Statistical analyses were performed using R V.3.1.2,27 and packages MICE, rms, glmnet and ggplot2. The reporting of this prognostic model study followed the recommendations in Steyerberg et al and Transparent Reporting of a multivariable prediction model for Individual Prognosis Or Diagnosis (TRIPOD) statement (TRIPOD checklist can be found in the online supplementary appendix).28 29


Patient characteristics

The derivation cohort included 692 patients of which 447 (65%) were male, and 630 (91%) were diagnosed with large duct PSC. The median age at PSC diagnosis was 37 years (IQR 27–49). The median follow-up time was 110 months (IQR 69–184) (table 1).

Table 1

Patient characteristics at diagnosis

The validation cohort consisted of 264 patients, of which 165 (63%) were male. A total of 231 (88%) patients had large duct PSC and the median age at PSC diagnosis was 45 (IQR 33–57) years. The median follow-up time was 103 months (IQR 53–153) (table 1).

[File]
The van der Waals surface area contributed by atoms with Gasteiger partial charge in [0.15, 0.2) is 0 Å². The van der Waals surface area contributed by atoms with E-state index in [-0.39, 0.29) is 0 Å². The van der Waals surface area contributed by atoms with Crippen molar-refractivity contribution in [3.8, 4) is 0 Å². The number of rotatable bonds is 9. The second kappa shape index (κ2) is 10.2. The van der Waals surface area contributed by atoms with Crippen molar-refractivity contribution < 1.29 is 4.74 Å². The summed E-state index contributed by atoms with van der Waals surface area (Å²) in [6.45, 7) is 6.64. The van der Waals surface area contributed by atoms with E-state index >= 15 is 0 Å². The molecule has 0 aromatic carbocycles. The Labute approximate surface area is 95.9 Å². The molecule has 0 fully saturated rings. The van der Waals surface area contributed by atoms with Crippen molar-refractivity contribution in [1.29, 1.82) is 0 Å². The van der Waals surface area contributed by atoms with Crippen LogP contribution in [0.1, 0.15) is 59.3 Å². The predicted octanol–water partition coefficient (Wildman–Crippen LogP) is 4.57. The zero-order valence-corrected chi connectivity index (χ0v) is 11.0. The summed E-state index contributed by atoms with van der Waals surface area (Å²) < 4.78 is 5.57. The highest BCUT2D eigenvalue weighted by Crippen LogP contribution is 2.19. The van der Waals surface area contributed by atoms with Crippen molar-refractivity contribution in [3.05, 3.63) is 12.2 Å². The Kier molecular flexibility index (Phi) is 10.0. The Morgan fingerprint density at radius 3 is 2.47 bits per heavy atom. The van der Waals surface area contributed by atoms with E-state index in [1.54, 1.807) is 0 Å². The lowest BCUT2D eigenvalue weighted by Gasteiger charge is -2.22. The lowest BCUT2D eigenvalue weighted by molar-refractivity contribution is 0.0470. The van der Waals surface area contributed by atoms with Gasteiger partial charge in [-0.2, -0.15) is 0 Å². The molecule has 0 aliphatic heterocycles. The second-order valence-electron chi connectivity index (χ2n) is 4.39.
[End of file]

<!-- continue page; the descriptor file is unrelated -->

The transplant-free survival probability of patients included in the derivation cohort was slightly lower compared with the validation cohort (figure 1).

Figure 1

Kaplan-Meier curves for derivation and validation cohorts. Solid line: derivation cohort (the Netherlands); dashed line: validation cohort (the UK).

Laboratory values represent measured values at time of diagnosis (±3 months), missing values represent the amount of missing data at time of diagnosis (±3 months). Follow-up laboratory values were available for most individuals (not depicted in this table) and used to impute laboratory values at time of diagnosis. Imputed (laboratory) data were used for model development.

Prognostic model development

Coding of predictors

For categorical predictors (PSC subtype, sex, IBD type, AIH-overlap syndrome, ursodeoxycholic acid use), dummy variables were created.